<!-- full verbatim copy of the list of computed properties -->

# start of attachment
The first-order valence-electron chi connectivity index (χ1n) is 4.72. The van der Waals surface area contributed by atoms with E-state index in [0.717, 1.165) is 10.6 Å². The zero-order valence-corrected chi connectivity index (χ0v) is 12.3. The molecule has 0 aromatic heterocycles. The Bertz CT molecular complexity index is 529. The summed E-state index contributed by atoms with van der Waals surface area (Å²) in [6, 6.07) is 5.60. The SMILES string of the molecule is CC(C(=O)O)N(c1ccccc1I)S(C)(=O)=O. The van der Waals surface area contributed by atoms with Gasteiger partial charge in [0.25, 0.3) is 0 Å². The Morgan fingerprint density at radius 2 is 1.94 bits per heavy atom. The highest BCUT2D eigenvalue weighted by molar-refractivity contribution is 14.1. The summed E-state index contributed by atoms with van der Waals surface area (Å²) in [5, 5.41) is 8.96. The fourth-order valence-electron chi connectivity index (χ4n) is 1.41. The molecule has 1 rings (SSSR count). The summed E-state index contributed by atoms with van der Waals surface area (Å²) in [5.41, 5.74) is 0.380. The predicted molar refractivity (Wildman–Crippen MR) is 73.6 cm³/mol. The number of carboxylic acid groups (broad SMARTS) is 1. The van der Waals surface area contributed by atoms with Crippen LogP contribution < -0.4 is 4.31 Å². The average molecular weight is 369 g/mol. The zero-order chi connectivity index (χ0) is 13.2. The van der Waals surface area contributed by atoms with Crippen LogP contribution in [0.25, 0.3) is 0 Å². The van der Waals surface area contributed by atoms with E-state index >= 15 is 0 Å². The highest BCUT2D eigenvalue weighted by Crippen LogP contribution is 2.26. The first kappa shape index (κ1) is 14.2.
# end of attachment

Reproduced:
The first-order valence-electron chi connectivity index (χ1n) is 4.72. The van der Waals surface area contributed by atoms with E-state index in [0.717, 1.165) is 10.6 Å². The zero-order valence-corrected chi connectivity index (χ0v) is 12.3. The molecule has 0 aromatic heterocycles. The Bertz CT molecular complexity index is 529. The summed E-state index contributed by atoms with van der Waals surface area (Å²) in [6, 6.07) is 5.60. The SMILES string of the molecule is CC(C(=O)O)N(c1ccccc1I)S(C)(=O)=O. The van der Waals surface area contributed by atoms with Gasteiger partial charge in [0.25, 0.3) is 0 Å². The Morgan fingerprint density at radius 2 is 1.94 bits per heavy atom. The highest BCUT2D eigenvalue weighted by molar-refractivity contribution is 14.1. The summed E-state index contributed by atoms with van der Waals surface area (Å²) in [5, 5.41) is 8.96. The fourth-order valence-electron chi connectivity index (χ4n) is 1.41. The molecule has 1 rings (SSSR count). The summed E-state index contributed by atoms with van der Waals surface area (Å²) in [5.41, 5.74) is 0.380. The predicted molar refractivity (Wildman–Crippen MR) is 73.6 cm³/mol. The number of carboxylic acid groups (broad SMARTS) is 1. The van der Waals surface area contributed by atoms with Crippen LogP contribution < -0.4 is 4.31 Å². The average molecular weight is 369 g/mol. The zero-order chi connectivity index (χ0) is 13.2. The van der Waals surface area contributed by atoms with Crippen LogP contribution in [0.25, 0.3) is 0 Å². The van der Waals surface area contributed by atoms with E-state index >= 15 is 0 Å². The highest BCUT2D eigenvalue weighted by Crippen LogP contribution is 2.26. The first kappa shape index (κ1) is 14.2.